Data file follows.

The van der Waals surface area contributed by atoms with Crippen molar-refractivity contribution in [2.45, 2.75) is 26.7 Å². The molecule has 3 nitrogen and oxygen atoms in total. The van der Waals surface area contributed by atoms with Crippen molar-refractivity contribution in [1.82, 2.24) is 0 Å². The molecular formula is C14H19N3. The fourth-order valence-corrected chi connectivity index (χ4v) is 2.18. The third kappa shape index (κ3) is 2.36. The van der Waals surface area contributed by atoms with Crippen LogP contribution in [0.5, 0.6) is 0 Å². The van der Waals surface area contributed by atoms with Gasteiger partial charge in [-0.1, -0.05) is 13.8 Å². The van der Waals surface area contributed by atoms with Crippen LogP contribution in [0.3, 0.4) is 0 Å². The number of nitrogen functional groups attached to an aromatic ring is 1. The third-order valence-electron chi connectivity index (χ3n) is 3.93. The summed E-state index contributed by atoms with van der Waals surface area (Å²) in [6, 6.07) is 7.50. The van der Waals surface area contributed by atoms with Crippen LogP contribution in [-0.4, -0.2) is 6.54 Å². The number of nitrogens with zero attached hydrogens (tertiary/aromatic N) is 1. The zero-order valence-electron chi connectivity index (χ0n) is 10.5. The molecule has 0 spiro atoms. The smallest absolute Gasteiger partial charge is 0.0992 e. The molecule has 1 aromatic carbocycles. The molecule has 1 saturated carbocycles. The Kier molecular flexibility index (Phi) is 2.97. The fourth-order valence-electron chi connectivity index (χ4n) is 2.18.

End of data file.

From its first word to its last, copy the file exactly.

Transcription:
The van der Waals surface area contributed by atoms with Crippen molar-refractivity contribution in [2.45, 2.75) is 26.7 Å². The molecule has 3 nitrogen and oxygen atoms in total. The van der Waals surface area contributed by atoms with Crippen molar-refractivity contribution in [1.82, 2.24) is 0 Å². The molecular formula is C14H19N3. The fourth-order valence-corrected chi connectivity index (χ4v) is 2.18. The third kappa shape index (κ3) is 2.36. The van der Waals surface area contributed by atoms with Crippen LogP contribution in [0.5, 0.6) is 0 Å². The van der Waals surface area contributed by atoms with Gasteiger partial charge in [-0.1, -0.05) is 13.8 Å². The van der Waals surface area contributed by atoms with Crippen LogP contribution in [0.3, 0.4) is 0 Å². The number of nitrogen functional groups attached to an aromatic ring is 1. The third-order valence-electron chi connectivity index (χ3n) is 3.93. The summed E-state index contributed by atoms with van der Waals surface area (Å²) in [6, 6.07) is 7.50. The van der Waals surface area contributed by atoms with Crippen LogP contribution in [-0.4, -0.2) is 6.54 Å². The number of nitrogens with zero attached hydrogens (tertiary/aromatic N) is 1. The zero-order valence-electron chi connectivity index (χ0n) is 10.5. The molecule has 0 spiro atoms. The smallest absolute Gasteiger partial charge is 0.0992 e. The molecule has 1 aromatic carbocycles. The molecule has 1 saturated carbocycles. The Kier molecular flexibility index (Phi) is 2.97. The fourth-order valence-electron chi connectivity index (χ4n) is 2.18.